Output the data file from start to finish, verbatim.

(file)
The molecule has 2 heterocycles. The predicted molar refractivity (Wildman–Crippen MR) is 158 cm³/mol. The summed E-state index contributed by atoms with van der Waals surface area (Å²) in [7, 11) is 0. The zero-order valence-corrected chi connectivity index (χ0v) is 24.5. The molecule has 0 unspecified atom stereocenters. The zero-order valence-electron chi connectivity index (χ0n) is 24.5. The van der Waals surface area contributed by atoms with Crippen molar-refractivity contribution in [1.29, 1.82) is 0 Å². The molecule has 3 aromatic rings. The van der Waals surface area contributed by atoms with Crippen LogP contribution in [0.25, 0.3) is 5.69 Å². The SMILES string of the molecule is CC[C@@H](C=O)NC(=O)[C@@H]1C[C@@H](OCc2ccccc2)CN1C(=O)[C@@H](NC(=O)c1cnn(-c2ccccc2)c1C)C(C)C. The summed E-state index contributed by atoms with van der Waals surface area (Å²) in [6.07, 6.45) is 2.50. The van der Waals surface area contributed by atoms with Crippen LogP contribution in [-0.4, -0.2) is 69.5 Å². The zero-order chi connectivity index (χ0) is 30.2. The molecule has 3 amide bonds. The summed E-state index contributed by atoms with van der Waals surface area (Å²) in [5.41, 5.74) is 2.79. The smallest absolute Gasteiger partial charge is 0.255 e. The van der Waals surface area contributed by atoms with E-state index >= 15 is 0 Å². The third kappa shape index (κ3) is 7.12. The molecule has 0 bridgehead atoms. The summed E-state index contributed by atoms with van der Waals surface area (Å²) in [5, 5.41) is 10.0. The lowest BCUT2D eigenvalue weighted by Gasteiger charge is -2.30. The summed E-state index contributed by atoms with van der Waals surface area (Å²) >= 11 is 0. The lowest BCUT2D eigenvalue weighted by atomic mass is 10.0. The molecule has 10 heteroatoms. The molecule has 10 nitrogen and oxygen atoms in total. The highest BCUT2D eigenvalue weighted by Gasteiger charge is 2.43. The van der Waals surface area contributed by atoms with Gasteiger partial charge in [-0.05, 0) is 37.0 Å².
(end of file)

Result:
The molecule has 2 heterocycles. The predicted molar refractivity (Wildman–Crippen MR) is 158 cm³/mol. The summed E-state index contributed by atoms with van der Waals surface area (Å²) in [7, 11) is 0. The zero-order valence-corrected chi connectivity index (χ0v) is 24.5. The molecule has 0 unspecified atom stereocenters. The zero-order valence-electron chi connectivity index (χ0n) is 24.5. The van der Waals surface area contributed by atoms with Crippen molar-refractivity contribution in [1.29, 1.82) is 0 Å². The molecule has 3 aromatic rings. The van der Waals surface area contributed by atoms with Crippen LogP contribution in [0.25, 0.3) is 5.69 Å². The SMILES string of the molecule is CC[C@@H](C=O)NC(=O)[C@@H]1C[C@@H](OCc2ccccc2)CN1C(=O)[C@@H](NC(=O)c1cnn(-c2ccccc2)c1C)C(C)C. The summed E-state index contributed by atoms with van der Waals surface area (Å²) in [6.07, 6.45) is 2.50. The van der Waals surface area contributed by atoms with Crippen LogP contribution in [-0.4, -0.2) is 69.5 Å². The zero-order chi connectivity index (χ0) is 30.2. The molecule has 3 amide bonds. The summed E-state index contributed by atoms with van der Waals surface area (Å²) in [5.41, 5.74) is 2.79. The smallest absolute Gasteiger partial charge is 0.255 e. The van der Waals surface area contributed by atoms with E-state index >= 15 is 0 Å². The third kappa shape index (κ3) is 7.12. The molecule has 0 bridgehead atoms. The summed E-state index contributed by atoms with van der Waals surface area (Å²) in [5, 5.41) is 10.0. The lowest BCUT2D eigenvalue weighted by Gasteiger charge is -2.30. The summed E-state index contributed by atoms with van der Waals surface area (Å²) >= 11 is 0. The lowest BCUT2D eigenvalue weighted by atomic mass is 10.0. The molecule has 10 heteroatoms. The molecule has 10 nitrogen and oxygen atoms in total. The highest BCUT2D eigenvalue weighted by Gasteiger charge is 2.43. The van der Waals surface area contributed by atoms with Gasteiger partial charge in [-0.05, 0) is 37.0 Å².